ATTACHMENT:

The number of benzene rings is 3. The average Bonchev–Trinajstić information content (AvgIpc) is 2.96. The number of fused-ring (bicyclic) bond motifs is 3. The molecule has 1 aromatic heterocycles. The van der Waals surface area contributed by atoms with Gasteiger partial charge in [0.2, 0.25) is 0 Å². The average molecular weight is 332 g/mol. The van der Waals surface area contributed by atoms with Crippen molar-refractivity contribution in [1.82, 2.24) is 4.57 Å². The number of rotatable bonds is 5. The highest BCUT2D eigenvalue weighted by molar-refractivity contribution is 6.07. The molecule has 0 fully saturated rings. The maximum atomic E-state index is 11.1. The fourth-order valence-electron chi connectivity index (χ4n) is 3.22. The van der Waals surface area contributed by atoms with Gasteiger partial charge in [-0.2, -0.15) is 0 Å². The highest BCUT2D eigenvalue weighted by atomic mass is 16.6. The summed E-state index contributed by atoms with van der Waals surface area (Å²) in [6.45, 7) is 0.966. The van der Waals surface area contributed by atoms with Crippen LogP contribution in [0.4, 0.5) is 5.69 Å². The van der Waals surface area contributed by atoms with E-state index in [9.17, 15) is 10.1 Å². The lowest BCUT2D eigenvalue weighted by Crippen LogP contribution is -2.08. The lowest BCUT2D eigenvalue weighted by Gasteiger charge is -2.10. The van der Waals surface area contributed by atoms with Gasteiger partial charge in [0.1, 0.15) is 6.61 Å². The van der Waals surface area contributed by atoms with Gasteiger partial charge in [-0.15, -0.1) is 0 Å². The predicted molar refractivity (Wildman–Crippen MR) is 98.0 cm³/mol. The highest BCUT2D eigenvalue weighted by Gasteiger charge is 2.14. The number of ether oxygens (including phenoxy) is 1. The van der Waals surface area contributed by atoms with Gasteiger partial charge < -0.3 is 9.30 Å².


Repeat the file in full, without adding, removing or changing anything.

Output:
The number of benzene rings is 3. The average Bonchev–Trinajstić information content (AvgIpc) is 2.96. The number of fused-ring (bicyclic) bond motifs is 3. The molecule has 1 aromatic heterocycles. The van der Waals surface area contributed by atoms with Gasteiger partial charge in [0.2, 0.25) is 0 Å². The average molecular weight is 332 g/mol. The van der Waals surface area contributed by atoms with Crippen molar-refractivity contribution in [1.82, 2.24) is 4.57 Å². The number of rotatable bonds is 5. The highest BCUT2D eigenvalue weighted by molar-refractivity contribution is 6.07. The molecule has 0 fully saturated rings. The maximum atomic E-state index is 11.1. The fourth-order valence-electron chi connectivity index (χ4n) is 3.22. The van der Waals surface area contributed by atoms with Gasteiger partial charge in [-0.2, -0.15) is 0 Å². The highest BCUT2D eigenvalue weighted by atomic mass is 16.6. The summed E-state index contributed by atoms with van der Waals surface area (Å²) in [6.45, 7) is 0.966. The van der Waals surface area contributed by atoms with Crippen LogP contribution in [0.4, 0.5) is 5.69 Å². The van der Waals surface area contributed by atoms with E-state index in [9.17, 15) is 10.1 Å². The lowest BCUT2D eigenvalue weighted by Crippen LogP contribution is -2.08. The lowest BCUT2D eigenvalue weighted by Gasteiger charge is -2.10. The van der Waals surface area contributed by atoms with Gasteiger partial charge in [0.1, 0.15) is 6.61 Å². The van der Waals surface area contributed by atoms with Gasteiger partial charge in [-0.15, -0.1) is 0 Å². The predicted molar refractivity (Wildman–Crippen MR) is 98.0 cm³/mol. The highest BCUT2D eigenvalue weighted by Gasteiger charge is 2.14. The number of ether oxygens (including phenoxy) is 1. The van der Waals surface area contributed by atoms with Gasteiger partial charge < -0.3 is 9.30 Å².